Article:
Judge hears attorney argue that justice is anything but swift

LISBON – Testimony was heard by Columbiana County Common Pleas Court Judge C. Ashley Pike on Friday in an effort by defense attorney James Hartford to prove there was too much delay of his client’s right to a speedy trial.

Vonlie Cooper, 25, Weirton, W.Va., is charged with two counts of drug possession and fleeing from police after he allegedly was shot in the foot by a State Highway Patrol Trooper while running away on March 2, 2012.

Highway Patrol reports from the time of the fleeing incident reportedly indicated Cooper was southbound on state Route 45 in Madison Township and refused to stop for patrol Sgt. Timothy Timberlake. Cooper reportedly led troopers on a traffic chase which included state Route 518, Old Route 45, Osbourne Road and Hibbitts Mill Road.

The chase also went through a trailer park and ended when Cooper reportedly went into a driveway. He crashed into several trees before fleeing on foot. At some point during the foot pursuit, Cooper was shot in the ankle by a trooper and taken into custody.

But the facts of the fleeing incident were not in question on Friday. What was in question was why there has been no trial between March 2012 and Nov. 5, 2013, when Hartford filed his motion to dismiss the charges due to a failure to provide Cooper with a speedy trial.

Hartford contends the prosecutor’s office has 270 days to bring someone to justice unless there are valid delays. By his calculation, on Nov. 5, 2013, 594 days had already passed.

Assistant County Prosecutor Tammie Riley Jones said she does not dispute the time period, but does believe certain tolling events still leave the prosecutor’s office with 122 days remaining.

Jones asked Sgt. Robert Dowling of the Columbiana County Sheriff’s Office to testify to some of the issues there have been in serving Cooper with the initial indictment and later a superceding indictment regarding the charges.

Cooper was charged initially in Columbiana County Municipal Court where he appeared with crutches for a preliminary hearing on March 15, 2012 and was bound over to the grand jury. The grand jury issued an indictment on March 27, 2012. Dowling said deputies attempted to serve the indictment to Cooper at the James Drive, Wellsville, address he had given on March 30, but were unsuccessful in locating him.

It was learned he may be in jail in West Virginia, but according to a note in the records the current Director of the Drug Task Force Brian McLaughlin determined on April 20, 2012, Cooper was not in any West Virginia jail.

In June 2012 when the superceding indictment was issued with an additional charge added, deputies again went to the James Drive address to attempt to serve the warrant. Again Cooper was not found.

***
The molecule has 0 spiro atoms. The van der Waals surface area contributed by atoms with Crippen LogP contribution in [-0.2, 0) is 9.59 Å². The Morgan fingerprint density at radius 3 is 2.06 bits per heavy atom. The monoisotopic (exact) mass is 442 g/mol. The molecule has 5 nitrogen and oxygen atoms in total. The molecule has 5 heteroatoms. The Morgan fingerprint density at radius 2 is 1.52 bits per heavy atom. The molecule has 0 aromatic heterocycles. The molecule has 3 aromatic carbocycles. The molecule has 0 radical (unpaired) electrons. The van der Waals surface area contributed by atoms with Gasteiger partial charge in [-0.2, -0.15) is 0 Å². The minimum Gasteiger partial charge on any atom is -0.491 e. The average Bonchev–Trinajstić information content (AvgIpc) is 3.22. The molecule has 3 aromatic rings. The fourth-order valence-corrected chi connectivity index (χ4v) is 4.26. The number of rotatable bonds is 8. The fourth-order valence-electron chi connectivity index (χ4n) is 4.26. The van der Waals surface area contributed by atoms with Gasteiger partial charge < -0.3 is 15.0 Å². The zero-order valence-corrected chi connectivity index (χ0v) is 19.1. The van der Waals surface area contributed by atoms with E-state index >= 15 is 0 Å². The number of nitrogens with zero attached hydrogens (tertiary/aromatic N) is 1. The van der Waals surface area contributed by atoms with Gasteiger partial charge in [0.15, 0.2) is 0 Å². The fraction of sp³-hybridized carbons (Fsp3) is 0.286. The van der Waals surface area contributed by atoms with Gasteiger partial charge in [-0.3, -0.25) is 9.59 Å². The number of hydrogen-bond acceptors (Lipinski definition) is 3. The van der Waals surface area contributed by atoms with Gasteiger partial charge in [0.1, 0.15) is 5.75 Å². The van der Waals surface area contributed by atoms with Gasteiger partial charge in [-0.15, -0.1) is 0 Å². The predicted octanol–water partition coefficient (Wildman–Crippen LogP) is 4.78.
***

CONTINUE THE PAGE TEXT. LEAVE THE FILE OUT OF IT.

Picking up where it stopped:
In August 2012 deputies learned he may be living at a home in Weirton, W.Va., and both the Weirton Police and County Sheriff in that area were alerted by teletype on Aug. 10, 2012 of the warrant for Cooper in Columbiana County. However, there was no response.

Dowling said on Feb. 22, 2013, deputies reportedly learned Cooper was serving time on house arrest in Hancock County, W.Va. Columbiana County Sheriff’s Lt. Allen Young reportedly faxed a copy of the indictment for Cooper to a Sgt. (Brian) Swan in Hancock County, who Young reportedly believed was going to serve Cooper with the indictment and then notify the Columbiana County Sheriff’s Department.

The next time deputies heard anything, Cooper was reportedly in the Northern Regional Facility in Moundsville, W.Va. in September 2013. He was picked up by Columbiana County deputies there on Sept. 19 and returned here to face the charges from March 2012.

Hartford questioned the lack of effort made by deputies to find Cooper, asking why more follow up phone calls were not made to locate him. He questioned why a deputy went a second time to the James Drive, Wellsville, address after it had already proven to be invalid.

Jones asked Dowling if the procedures used were any different from what is normally done or “standard practice and procedure.” Dowling agreed it was handled in the standard way.

Cooper took the stand himself explaining after he was in jail in Columbiana County and bound over to the grand jury here, he was taken back to West Virginia on a probation violation for what happened here. He served about 10 days in the Northern Regional Facility, but Cooper said they sent him home on house arrest on March 27, 2012 to avoid paying for the medical expenses for his ankle, which was injured in the shooting incident in Ohio.

Cooper claimed he was on house arrest for 18 months in Chester, W.Va., between March 27, 2012 and Aug. 22, 2013. He testified during that time he made weekly contact with his probation officer and even made calls to both Young and the former Director of the Columbiana County Drug Task Force Dan Downard. Cooper testified he gave at least Downard his new telephone number and address, hoping to make a deal by working with the task force. However, he said eventually they did not return his calls so he gave up.

Cooper claimed he was never told by Downard, Young, his Hancock County probation officer or anyone about the warrant for him here. Although paperwork reportedly showed Swan may have executed the warrant on Feb. 22, 2013, Cooper said he learned about it when the U.S. Marshal’s office came and got him as a fugitive from justice in August. He finished serving a short amount of time in West Virginia and was picked up by Columbiana County deputies on Sept. 19.

Pike gave both attorneys another week to file any additional paperwork before he makes his decision about whether the delays in the case are valid time issues.